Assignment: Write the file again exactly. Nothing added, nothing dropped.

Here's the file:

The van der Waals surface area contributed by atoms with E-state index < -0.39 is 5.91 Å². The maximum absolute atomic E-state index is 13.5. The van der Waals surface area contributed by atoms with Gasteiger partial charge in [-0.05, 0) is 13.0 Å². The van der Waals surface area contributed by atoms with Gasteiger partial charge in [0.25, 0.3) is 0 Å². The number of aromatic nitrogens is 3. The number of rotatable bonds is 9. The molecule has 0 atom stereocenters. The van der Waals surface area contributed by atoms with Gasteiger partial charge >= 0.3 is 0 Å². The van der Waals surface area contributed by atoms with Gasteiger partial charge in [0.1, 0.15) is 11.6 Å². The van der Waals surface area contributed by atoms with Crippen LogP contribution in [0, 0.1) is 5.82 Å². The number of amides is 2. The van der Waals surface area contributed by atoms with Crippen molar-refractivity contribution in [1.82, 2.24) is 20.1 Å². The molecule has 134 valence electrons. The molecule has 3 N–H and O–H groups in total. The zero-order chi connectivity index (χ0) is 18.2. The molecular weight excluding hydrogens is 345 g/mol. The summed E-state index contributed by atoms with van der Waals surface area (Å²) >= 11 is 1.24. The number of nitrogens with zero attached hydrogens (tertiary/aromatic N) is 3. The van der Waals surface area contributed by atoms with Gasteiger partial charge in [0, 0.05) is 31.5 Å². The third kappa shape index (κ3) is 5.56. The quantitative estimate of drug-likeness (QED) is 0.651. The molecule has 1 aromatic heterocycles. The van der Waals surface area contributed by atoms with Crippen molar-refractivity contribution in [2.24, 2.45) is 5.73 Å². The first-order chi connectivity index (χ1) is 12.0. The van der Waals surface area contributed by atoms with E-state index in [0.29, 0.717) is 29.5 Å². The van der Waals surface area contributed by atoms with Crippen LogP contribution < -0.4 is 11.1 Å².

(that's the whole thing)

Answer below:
The van der Waals surface area contributed by atoms with E-state index < -0.39 is 5.91 Å². The maximum absolute atomic E-state index is 13.5. The van der Waals surface area contributed by atoms with Gasteiger partial charge in [-0.05, 0) is 13.0 Å². The van der Waals surface area contributed by atoms with Gasteiger partial charge in [0.25, 0.3) is 0 Å². The number of aromatic nitrogens is 3. The number of rotatable bonds is 9. The molecule has 0 atom stereocenters. The van der Waals surface area contributed by atoms with Gasteiger partial charge >= 0.3 is 0 Å². The van der Waals surface area contributed by atoms with Gasteiger partial charge in [0.1, 0.15) is 11.6 Å². The van der Waals surface area contributed by atoms with Crippen LogP contribution in [0, 0.1) is 5.82 Å². The number of amides is 2. The van der Waals surface area contributed by atoms with Crippen molar-refractivity contribution in [1.82, 2.24) is 20.1 Å². The molecule has 134 valence electrons. The molecule has 3 N–H and O–H groups in total. The zero-order chi connectivity index (χ0) is 18.2. The molecular weight excluding hydrogens is 345 g/mol. The summed E-state index contributed by atoms with van der Waals surface area (Å²) >= 11 is 1.24. The number of nitrogens with zero attached hydrogens (tertiary/aromatic N) is 3. The van der Waals surface area contributed by atoms with Gasteiger partial charge in [0, 0.05) is 31.5 Å². The third kappa shape index (κ3) is 5.56. The quantitative estimate of drug-likeness (QED) is 0.651. The molecule has 1 aromatic heterocycles. The van der Waals surface area contributed by atoms with Crippen molar-refractivity contribution in [2.24, 2.45) is 5.73 Å². The first-order chi connectivity index (χ1) is 12.0. The van der Waals surface area contributed by atoms with E-state index in [0.29, 0.717) is 29.5 Å². The van der Waals surface area contributed by atoms with Crippen LogP contribution < -0.4 is 11.1 Å².